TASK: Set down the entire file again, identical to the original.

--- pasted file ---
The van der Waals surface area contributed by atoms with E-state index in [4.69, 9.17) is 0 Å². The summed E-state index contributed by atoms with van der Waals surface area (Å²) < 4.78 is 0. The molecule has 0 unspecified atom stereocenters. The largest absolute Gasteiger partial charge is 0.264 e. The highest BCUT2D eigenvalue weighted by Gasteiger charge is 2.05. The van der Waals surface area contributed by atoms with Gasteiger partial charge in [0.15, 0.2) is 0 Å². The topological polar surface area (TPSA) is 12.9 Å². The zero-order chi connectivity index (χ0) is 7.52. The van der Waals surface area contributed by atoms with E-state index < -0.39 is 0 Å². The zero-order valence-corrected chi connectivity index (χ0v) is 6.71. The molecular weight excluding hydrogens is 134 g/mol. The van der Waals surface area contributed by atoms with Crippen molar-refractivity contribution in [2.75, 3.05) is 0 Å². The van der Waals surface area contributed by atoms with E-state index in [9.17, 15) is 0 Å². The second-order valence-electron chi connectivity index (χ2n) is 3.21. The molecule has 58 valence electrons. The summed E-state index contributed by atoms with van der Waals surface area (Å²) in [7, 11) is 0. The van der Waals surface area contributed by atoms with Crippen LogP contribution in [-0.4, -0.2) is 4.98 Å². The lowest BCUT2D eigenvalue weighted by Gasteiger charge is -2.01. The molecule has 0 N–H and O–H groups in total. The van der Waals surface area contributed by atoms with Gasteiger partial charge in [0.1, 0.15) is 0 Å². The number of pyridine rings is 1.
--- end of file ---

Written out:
The van der Waals surface area contributed by atoms with E-state index in [4.69, 9.17) is 0 Å². The summed E-state index contributed by atoms with van der Waals surface area (Å²) < 4.78 is 0. The molecule has 0 unspecified atom stereocenters. The largest absolute Gasteiger partial charge is 0.264 e. The highest BCUT2D eigenvalue weighted by Gasteiger charge is 2.05. The van der Waals surface area contributed by atoms with Gasteiger partial charge in [0.15, 0.2) is 0 Å². The topological polar surface area (TPSA) is 12.9 Å². The zero-order chi connectivity index (χ0) is 7.52. The van der Waals surface area contributed by atoms with E-state index < -0.39 is 0 Å². The zero-order valence-corrected chi connectivity index (χ0v) is 6.71. The molecular weight excluding hydrogens is 134 g/mol. The van der Waals surface area contributed by atoms with Crippen molar-refractivity contribution in [2.75, 3.05) is 0 Å². The van der Waals surface area contributed by atoms with E-state index in [9.17, 15) is 0 Å². The second-order valence-electron chi connectivity index (χ2n) is 3.21. The molecule has 58 valence electrons. The summed E-state index contributed by atoms with van der Waals surface area (Å²) in [7, 11) is 0. The van der Waals surface area contributed by atoms with Crippen LogP contribution in [-0.4, -0.2) is 4.98 Å². The lowest BCUT2D eigenvalue weighted by Gasteiger charge is -2.01. The molecule has 0 N–H and O–H groups in total. The van der Waals surface area contributed by atoms with Gasteiger partial charge in [0.1, 0.15) is 0 Å². The number of pyridine rings is 1.